This only served to agitate the flies.
Naturally, the aroma of pizza attracted the flies, who flew into the kitchen for a bite of something tastier than horse dooky.
The cooks were hustling to put pizzas out for the growing lunch crowd. The waitresses were working as quickly as they could to bring out food and drinks.
Pretty soon, most of the crowd had pizza at their tables. Because of the hectic pace, the waitresses didn’t notice that some of the “black olives” on the pizzas were moving.
The owner had JUST come up to me, smirking and bragging about how well his brilliant idea was working, when FLY CHAOS erupted.
And one kid with a piercing voice: “Daddy, there’s FLIES stuck to our pizza!!” THAT turned heads.
I walked over the table. Sure enough, there was a fly, wing-side down, stuck to the cheese, not quite dead, his little legs waving slowly.
I looked around to see the other diners inspecting their pizzas in horror. They didn’t ALL have flies in them, but…
One by one, chairs were pushed back, and children were gathered and bundled out to cars. Customers avoided eye contact with the owner.
Pizza Jerk turned bright red, then stomped over to me. He began berating me LOUDLY for “my” terrible idea in front the exiting customers. He had quickly figured where to shift the blame and he was making a big show of it.
I wasn’t having it.
My LOUDER speech went something like:
“You are as full of horse shit as this parking lot is! I TRIED to tell you at the beginning. I TRIED to tell you last night. YOU didn’t want to hear it!”
I wasn’t going to have the community blaming my station for this fiasco. And that instant blame shift? Oh, that set me on FIRE.
I don’t exactly remember everything I said, but it covered his rudeness to my crew, how cheap he was, his ingratitude for all the business we built up for him, and I don’t know what all. I may have questioned his relationship with his mother. I know I finished with, “You are never going to advertise with us EVER again, and you can take your pepperoni and FLY pizza and stick it where the sun doesn’t shine!”
Afterwards, I packed up banners and cords, mortified at my outburst, and still mad. I wouldn’t even look at Emilio, who knew better than to crack jokes at the moment. I was pretty sure that come Monday, I would be picking up my last paycheck at the station.
I didn’t find it funny. Damn, I kicked out a client the boss had specifically told me to work with, one who had been spending a decent amount of money. And not in a way that could be repaired, not without me getting fired. And I made a scene that was witnessed by some of our biggest clients. Emilio would be obligated, as second-in-command, to tell Wes -if the story hadn’t already gotten back to him. Wes was pretty hands-on, and weekends almost always found him on deck at the main station.
On Monday I didn’t wait for the call, but went straight to the main station to face the music. I went into Wes’s office, leaving the door open. I figured by now everyone knew anyway.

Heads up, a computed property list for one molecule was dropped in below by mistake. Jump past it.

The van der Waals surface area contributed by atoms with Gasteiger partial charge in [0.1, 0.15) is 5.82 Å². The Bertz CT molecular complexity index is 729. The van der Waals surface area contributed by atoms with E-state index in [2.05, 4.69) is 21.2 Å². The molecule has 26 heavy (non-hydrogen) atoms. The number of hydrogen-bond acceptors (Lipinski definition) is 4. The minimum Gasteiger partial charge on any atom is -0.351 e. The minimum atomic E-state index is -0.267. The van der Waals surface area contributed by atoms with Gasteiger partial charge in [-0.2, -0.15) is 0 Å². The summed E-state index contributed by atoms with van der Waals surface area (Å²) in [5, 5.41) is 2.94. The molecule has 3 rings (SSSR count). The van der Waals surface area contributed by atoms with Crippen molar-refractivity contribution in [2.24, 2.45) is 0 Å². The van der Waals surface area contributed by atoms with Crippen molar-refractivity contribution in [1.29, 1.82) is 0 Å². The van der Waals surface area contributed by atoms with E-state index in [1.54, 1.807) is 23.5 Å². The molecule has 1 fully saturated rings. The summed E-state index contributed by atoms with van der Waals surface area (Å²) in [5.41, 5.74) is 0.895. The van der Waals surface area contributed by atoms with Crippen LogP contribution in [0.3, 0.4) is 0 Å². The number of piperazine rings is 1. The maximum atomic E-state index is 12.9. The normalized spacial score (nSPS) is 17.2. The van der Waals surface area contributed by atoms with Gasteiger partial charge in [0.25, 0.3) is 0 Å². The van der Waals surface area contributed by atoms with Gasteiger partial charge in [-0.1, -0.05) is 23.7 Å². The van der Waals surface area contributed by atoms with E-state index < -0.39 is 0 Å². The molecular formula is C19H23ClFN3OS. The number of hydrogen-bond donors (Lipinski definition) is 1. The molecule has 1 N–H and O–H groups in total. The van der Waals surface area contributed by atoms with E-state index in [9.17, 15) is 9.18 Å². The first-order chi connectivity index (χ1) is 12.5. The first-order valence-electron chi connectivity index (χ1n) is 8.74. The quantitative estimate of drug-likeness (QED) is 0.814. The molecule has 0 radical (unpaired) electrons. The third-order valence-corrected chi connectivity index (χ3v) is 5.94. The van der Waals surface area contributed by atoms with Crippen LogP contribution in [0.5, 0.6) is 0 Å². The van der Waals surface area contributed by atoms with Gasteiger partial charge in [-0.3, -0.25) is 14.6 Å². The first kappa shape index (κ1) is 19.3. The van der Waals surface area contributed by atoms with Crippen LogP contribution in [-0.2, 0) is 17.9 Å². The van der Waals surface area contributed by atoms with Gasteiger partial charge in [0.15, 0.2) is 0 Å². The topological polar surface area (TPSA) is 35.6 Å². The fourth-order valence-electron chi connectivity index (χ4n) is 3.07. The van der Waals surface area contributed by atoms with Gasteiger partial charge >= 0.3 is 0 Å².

Wes scowled at me. I started to tell the story, head down, when I noticed his mouth twitching.
The scowl was fake! He LOVED the whole thing! You couldn’t buy this kind of buzz, especially for a small radio station! And he was tickled as hell that I had finally lost it with Pizza Jerk. It dawned on me that he had just been waiting for the inevitable explosion.
I had worked hard to be a leader, a person who handled conflict with calm and strategy. But Wes knew that I had a temper, even though I seldom allowed myself to show it. He had never seen me really lose it, and I think he suspected that with Pizza Jerk the day would finally come.
What I didn’t know was that some of my clients, other advertisers who had come out for the event, lost no time in calling my boss at the main station, even waiting on hold to tell him the story. What I didn’t know was that they found it hilarious! Pizza Jerk had offended all of them, at one time or another in that small town. It was the reason his business had been failing. They rallied around so that I wouldn’t get in trouble. Bless them. My boss must have gotten an earful of Pizza Jerk stories that afternoon.
I began to relax, absorbing the fact that I wasn’t going to be fired, and that my clients had been paying much closer attention to me than I had supposed. I looked at Wes, whose eyes were sparkling.
For the first time I pictured what the confrontation must have looked like to the “audience.” Oh, God! Short, furious me, nearly jabbing tall, potbellied Pizza Jerk with my finger while letting out all I had been holding back for months. Then I started to laugh. The he started to laugh, hard, and the station crew, who had been watching us out of the corners of their eyes, started to laugh. My boss would be wiping his eyes, then someone would say “FLY pizza!” and it would start all over.
I didn’t lose a single customer. I’m pretty sure I gained a couple because of the legend I had unwillingly created.
Naturally, every time our stations got together for pizza, I was asked if I wanted to order a pepperoni and FLY Pizza.